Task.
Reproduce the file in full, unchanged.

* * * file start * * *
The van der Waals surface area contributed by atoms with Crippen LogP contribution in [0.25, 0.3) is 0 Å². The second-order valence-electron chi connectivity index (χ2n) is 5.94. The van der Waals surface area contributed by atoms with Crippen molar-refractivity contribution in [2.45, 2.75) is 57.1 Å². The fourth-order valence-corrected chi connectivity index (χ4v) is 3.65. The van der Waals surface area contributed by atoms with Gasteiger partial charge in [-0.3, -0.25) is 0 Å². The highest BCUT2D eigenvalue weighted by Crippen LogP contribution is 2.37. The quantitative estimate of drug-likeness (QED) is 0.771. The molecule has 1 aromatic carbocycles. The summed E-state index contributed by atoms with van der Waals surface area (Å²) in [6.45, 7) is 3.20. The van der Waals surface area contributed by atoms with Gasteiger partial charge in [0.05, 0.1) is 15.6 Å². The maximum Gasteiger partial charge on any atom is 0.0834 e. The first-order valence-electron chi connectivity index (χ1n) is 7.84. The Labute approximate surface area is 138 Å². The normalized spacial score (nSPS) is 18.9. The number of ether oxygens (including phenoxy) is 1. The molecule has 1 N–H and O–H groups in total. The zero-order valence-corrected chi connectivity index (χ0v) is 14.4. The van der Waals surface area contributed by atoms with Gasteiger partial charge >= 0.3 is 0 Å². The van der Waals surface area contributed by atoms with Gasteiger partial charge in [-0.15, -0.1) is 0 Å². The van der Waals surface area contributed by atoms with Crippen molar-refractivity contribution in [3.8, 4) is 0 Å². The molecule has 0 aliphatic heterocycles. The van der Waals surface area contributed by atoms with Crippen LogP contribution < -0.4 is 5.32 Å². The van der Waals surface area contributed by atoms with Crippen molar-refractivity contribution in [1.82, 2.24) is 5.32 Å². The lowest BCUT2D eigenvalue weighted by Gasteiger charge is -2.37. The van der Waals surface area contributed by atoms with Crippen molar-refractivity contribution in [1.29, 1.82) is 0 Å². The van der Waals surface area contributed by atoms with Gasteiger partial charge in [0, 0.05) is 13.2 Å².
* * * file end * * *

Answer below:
The van der Waals surface area contributed by atoms with Crippen LogP contribution in [0.25, 0.3) is 0 Å². The second-order valence-electron chi connectivity index (χ2n) is 5.94. The van der Waals surface area contributed by atoms with Crippen molar-refractivity contribution in [2.45, 2.75) is 57.1 Å². The fourth-order valence-corrected chi connectivity index (χ4v) is 3.65. The van der Waals surface area contributed by atoms with Gasteiger partial charge in [-0.3, -0.25) is 0 Å². The highest BCUT2D eigenvalue weighted by Crippen LogP contribution is 2.37. The quantitative estimate of drug-likeness (QED) is 0.771. The molecule has 1 aromatic carbocycles. The summed E-state index contributed by atoms with van der Waals surface area (Å²) in [6.45, 7) is 3.20. The van der Waals surface area contributed by atoms with Gasteiger partial charge in [0.05, 0.1) is 15.6 Å². The maximum Gasteiger partial charge on any atom is 0.0834 e. The first-order valence-electron chi connectivity index (χ1n) is 7.84. The Labute approximate surface area is 138 Å². The normalized spacial score (nSPS) is 18.9. The number of ether oxygens (including phenoxy) is 1. The molecule has 1 N–H and O–H groups in total. The zero-order valence-corrected chi connectivity index (χ0v) is 14.4. The van der Waals surface area contributed by atoms with Gasteiger partial charge >= 0.3 is 0 Å². The van der Waals surface area contributed by atoms with Gasteiger partial charge in [-0.15, -0.1) is 0 Å². The van der Waals surface area contributed by atoms with Crippen molar-refractivity contribution in [3.8, 4) is 0 Å². The molecule has 0 aliphatic heterocycles. The van der Waals surface area contributed by atoms with Crippen LogP contribution < -0.4 is 5.32 Å². The van der Waals surface area contributed by atoms with Crippen molar-refractivity contribution in [1.82, 2.24) is 5.32 Å². The lowest BCUT2D eigenvalue weighted by Gasteiger charge is -2.37. The van der Waals surface area contributed by atoms with Crippen molar-refractivity contribution in [1.29, 1.82) is 0 Å². The van der Waals surface area contributed by atoms with Gasteiger partial charge in [0, 0.05) is 13.2 Å².